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Introducing the Netherlander’s Language

Introducing the Netherlander’s Language

Netherlandic vs. Dutch

Different dialects and accents of Netherlandic are spoken in different regions, and this language is more commonly known as Dutch. Contrary to popular belief, Dutch is one of the dialects of Netherlandic other than Flemish.

Netherlandic belongs to the Germanic branch of the Indo-European language family. Dutch is the dialect spoken in the Netherlands, while Flemish is the dialect spoken mainly in the northern region of Belgium. The main feature that distinguishes Netherlandic from Dutch is often the accent differences. However, just like Turkish, as there are various dialects in the regions where Istanbul Turkish is spoken, 26 different Dutch languages are officially registered in the Netherlandic-speaking region. Though geographically small, the exact reason there are so many differences within the region is unknown. On the other hand, considering that the few people in this small geography frequently interact in terms of trade, we would expect it to be a language that would spread homogeneously. Though the distance between the Limburg region and the West Flanders region is less than 100 kilometers, the two dialects spoken in the areas are so different that these people, who speak the same language, do not understand each other. Due to these dissimilarities, General Dutch subtitles are used in most movies and TV series.

Language and Commerce

Agricultural activities, which started with the transition to settled life in history, gave birth to trade and triggered many international interactions. People have been influenced by many issues, from language to culture and from culture to politics. Now that Netherlandic and Dutch are the subjects of discussion, it is the right time to talk about a commercial enterprise that shapes language, culture, politics, and even the economy. Tulip mania. Tulip mania takes its name from the tulip, a truly bulbous plant. When we think of tulips today, the Netherlands immediately comes to mind and the Ottomans for previous centuries. In 1562, a representative of the Pope of Dutch origin took tulip bulbs with him, along with many other things, on his way back from Istanbul to his homeland. While the Turks call this plant “tülbent lalesi,” the representative misunderstood the word and changed it to “Tulipan” and determined the origin of the name of this plant, known in the West as tulpen/tulip/tulipe/tulipa. In short, at this point, a crazy tulip production began. In the Netherlands, this situation became such that most regions started to grow tulips specific to their areas – just like the General Netherlandic language, with a different dialect spoken in almost every region – the first economic bubble in history began. In the end, the value of an Enkhuijsen tulip became equivalent to “four tons of wheat, eight tons of rye, four oxen, eight pigs, twelve sheep, two barrels of wine, four barrels of beer, two tons of butter, four tons of cheese, a bridal bed, a suit, and a silver chalice.”[1] When the government became disturbed by this speculation and banned the trading of tulips in the stock market, thousands of people lost all their assets and committed suicide in one night.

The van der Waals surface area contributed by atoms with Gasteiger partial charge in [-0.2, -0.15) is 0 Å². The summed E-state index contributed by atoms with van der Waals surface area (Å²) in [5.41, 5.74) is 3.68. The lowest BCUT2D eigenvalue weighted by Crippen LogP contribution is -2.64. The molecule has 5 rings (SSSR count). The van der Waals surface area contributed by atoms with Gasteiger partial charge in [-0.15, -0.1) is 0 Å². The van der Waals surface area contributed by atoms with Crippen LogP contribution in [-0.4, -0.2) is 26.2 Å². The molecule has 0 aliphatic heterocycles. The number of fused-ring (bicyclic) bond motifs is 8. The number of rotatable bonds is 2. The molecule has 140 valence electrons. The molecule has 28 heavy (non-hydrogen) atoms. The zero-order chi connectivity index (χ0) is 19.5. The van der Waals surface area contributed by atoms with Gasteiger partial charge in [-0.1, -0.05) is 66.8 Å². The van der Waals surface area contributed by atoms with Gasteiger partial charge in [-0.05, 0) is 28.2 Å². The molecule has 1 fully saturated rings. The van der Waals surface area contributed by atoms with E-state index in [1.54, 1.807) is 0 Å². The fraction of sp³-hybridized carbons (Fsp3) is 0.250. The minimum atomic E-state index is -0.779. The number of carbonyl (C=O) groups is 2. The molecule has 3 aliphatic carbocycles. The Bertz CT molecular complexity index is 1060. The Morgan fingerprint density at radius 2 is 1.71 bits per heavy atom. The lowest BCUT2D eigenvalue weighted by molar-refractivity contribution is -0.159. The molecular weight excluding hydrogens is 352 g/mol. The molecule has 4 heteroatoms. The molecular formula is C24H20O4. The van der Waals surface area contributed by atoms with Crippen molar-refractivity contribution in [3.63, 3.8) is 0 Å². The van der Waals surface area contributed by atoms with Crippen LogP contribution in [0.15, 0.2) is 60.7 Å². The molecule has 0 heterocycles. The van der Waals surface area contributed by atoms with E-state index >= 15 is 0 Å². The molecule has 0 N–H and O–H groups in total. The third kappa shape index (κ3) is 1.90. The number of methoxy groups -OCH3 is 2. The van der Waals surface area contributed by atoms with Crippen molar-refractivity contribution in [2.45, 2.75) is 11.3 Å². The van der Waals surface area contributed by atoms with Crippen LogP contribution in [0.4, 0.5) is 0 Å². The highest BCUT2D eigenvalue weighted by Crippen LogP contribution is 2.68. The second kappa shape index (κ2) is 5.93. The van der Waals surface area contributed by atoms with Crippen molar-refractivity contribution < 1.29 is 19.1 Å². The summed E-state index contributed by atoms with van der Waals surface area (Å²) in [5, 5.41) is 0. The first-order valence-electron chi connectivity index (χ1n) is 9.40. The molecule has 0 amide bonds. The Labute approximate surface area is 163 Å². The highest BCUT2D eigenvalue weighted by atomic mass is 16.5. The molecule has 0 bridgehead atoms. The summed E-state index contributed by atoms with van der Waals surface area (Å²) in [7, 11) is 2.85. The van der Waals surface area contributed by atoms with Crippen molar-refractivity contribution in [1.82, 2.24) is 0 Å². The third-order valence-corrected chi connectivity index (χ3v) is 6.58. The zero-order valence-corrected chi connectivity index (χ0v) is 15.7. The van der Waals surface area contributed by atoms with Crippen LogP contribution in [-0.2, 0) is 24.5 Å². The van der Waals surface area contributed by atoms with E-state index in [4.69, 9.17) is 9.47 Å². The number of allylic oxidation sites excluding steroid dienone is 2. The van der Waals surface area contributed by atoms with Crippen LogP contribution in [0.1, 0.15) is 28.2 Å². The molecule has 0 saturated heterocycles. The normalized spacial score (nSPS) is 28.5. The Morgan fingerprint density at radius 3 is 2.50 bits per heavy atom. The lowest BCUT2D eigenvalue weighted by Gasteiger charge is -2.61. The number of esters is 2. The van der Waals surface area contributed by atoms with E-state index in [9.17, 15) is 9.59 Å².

Relations between the Netherlands and Turkey date back to the Ottoman period. With the Netherlands playing a mediator role in some peace treaties, the friendship between the two countries continues today. The Netherlands has become one of the European countries with a high Turkish population with the migration of workers.

Translation services are of great importance for the continuation of commercial activities between these two countries. Mirora has collaborations with corporate translation companies in Belgium and the Netherlands. Thanks to these collaborations, Mirora works with professionalism beyond expectations in the Dutch-Turkish language pair and in every dialect by using English as a buffer language.

Introducing the Netherlander’s Language